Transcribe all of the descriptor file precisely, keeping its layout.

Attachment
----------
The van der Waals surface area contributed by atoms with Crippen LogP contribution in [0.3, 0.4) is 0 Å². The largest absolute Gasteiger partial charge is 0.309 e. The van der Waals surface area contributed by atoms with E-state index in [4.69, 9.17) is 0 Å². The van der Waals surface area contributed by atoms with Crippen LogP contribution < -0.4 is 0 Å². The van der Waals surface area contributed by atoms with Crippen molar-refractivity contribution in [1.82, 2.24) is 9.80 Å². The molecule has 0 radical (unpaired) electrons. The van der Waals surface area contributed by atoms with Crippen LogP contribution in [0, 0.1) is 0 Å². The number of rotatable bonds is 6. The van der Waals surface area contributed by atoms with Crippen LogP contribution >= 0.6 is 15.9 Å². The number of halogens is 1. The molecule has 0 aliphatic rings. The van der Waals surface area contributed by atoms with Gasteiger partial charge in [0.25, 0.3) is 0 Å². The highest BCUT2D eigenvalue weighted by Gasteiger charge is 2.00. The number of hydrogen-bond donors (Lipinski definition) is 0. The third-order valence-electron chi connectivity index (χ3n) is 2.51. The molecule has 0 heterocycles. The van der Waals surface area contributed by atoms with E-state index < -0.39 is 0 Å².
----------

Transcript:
The van der Waals surface area contributed by atoms with Crippen LogP contribution in [0.3, 0.4) is 0 Å². The largest absolute Gasteiger partial charge is 0.309 e. The van der Waals surface area contributed by atoms with E-state index in [4.69, 9.17) is 0 Å². The van der Waals surface area contributed by atoms with Crippen LogP contribution < -0.4 is 0 Å². The van der Waals surface area contributed by atoms with Crippen molar-refractivity contribution in [1.82, 2.24) is 9.80 Å². The molecule has 0 radical (unpaired) electrons. The van der Waals surface area contributed by atoms with Crippen LogP contribution in [0, 0.1) is 0 Å². The number of rotatable bonds is 6. The van der Waals surface area contributed by atoms with Crippen LogP contribution >= 0.6 is 15.9 Å². The number of halogens is 1. The molecule has 0 aliphatic rings. The van der Waals surface area contributed by atoms with Gasteiger partial charge in [0.25, 0.3) is 0 Å². The highest BCUT2D eigenvalue weighted by Gasteiger charge is 2.00. The number of hydrogen-bond donors (Lipinski definition) is 0. The third-order valence-electron chi connectivity index (χ3n) is 2.51. The molecule has 0 heterocycles. The van der Waals surface area contributed by atoms with E-state index < -0.39 is 0 Å².